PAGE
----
New York's Bush Tetras are almost as famous for what they didn't do as for what
they did accomplish in their short-but-influential three-year campaign
The group--Cynthia Sley (vocals), Laura Kennedy (bass), Pat
Place (guitar) and Dee Pop (drums)--rose to prominence in the late '70s/early
'80s thanks to a fierce sound that mixed punk energy with African rhythms and a
tribal dance beat, taking their place alongside the New York No Wave
figureheads of the era: Lydia Lunch, James Chance & the Contortions and the
By the time they disbanded in 1983, the quartet had released
a string of singles and EP's (their first single, "Too Many Creeps," climbed to
#57 on the Billboard Dance chart), but never a full-length album.
Beauty Lies (May 6) will change all that. The first new material by
the original band in over a decade and their first full-length ever,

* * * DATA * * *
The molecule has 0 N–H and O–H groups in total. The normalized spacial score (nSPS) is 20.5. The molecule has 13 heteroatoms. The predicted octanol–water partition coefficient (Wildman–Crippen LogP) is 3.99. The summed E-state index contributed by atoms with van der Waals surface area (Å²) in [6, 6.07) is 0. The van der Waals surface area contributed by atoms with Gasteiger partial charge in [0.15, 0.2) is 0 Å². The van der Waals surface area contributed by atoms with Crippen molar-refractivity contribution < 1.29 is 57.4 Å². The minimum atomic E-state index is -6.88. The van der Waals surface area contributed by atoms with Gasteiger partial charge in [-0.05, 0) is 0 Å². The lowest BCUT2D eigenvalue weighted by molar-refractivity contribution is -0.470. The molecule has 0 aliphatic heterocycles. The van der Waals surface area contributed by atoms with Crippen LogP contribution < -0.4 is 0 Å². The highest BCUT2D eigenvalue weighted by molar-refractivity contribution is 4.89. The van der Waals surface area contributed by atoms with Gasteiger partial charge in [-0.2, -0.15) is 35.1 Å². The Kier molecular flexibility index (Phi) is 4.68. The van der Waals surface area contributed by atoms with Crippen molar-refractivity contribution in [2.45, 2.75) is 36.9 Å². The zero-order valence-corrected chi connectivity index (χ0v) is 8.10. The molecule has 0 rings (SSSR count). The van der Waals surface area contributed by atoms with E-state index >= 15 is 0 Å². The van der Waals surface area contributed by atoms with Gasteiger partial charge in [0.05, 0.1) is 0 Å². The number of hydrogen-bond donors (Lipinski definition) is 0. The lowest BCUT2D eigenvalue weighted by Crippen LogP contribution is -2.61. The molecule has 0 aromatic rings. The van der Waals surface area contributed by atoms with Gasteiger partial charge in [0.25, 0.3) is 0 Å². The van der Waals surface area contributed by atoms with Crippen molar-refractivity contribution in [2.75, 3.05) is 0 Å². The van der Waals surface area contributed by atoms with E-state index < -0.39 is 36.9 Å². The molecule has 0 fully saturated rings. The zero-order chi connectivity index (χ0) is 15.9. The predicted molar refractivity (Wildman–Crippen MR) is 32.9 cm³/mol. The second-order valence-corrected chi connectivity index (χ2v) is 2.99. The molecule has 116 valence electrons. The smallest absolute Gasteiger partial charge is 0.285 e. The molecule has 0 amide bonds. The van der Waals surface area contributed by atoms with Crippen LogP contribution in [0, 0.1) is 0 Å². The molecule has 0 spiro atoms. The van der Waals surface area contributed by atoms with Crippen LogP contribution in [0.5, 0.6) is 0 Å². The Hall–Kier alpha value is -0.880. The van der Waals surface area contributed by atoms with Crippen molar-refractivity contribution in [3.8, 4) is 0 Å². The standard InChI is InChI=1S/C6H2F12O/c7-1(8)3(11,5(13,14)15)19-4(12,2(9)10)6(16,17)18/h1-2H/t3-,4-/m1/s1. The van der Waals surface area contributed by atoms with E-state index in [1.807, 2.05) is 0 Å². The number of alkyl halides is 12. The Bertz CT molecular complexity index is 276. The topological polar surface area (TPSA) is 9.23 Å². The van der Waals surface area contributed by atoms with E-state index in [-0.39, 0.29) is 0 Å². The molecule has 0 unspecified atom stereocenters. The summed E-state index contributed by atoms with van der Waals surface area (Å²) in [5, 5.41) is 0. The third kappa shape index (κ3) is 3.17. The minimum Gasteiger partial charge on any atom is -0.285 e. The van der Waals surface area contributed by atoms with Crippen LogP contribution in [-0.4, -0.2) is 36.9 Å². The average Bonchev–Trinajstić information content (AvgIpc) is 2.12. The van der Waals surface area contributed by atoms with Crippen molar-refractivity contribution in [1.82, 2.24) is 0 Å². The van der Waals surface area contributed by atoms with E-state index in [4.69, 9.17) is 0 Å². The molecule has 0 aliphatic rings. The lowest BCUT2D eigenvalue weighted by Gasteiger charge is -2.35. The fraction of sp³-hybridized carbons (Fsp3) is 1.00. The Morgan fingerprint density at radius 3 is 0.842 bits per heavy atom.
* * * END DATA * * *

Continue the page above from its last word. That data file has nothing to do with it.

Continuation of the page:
Lies is a 13-track barrage of aggressive singing, spiked guitar, nakedly
harsh and slightly-off drumming and post-punk angst that speaks with an acid
tongue and an unforgiving heft.
Produced by former Labelle member Nona
Hendryx, the album is bursting with dark material like the lurching slide bass
tune "Dirty Little Secret" and thudding, funky rap/sung rocker "Satan is a
Bummer," the industrial-leaning gutter blues of "Color Green" and the gothic
stumble of "The Ballad."
BT got their feet wet for their re-emergence with
a Henry Rollins-produced single on Tim/Kerr Records last November that featured
the songs "Page 18" and "Find a Lie," both of which appear on the record. Other
songs on the new BT album are: "Mr. Love Song," "Beauty Lies," "Silver Chain,"
"Mental Mishap," "Basement Babies," "World" and an appropriately trippy,
dub-inflected remix of that song called "World Dub."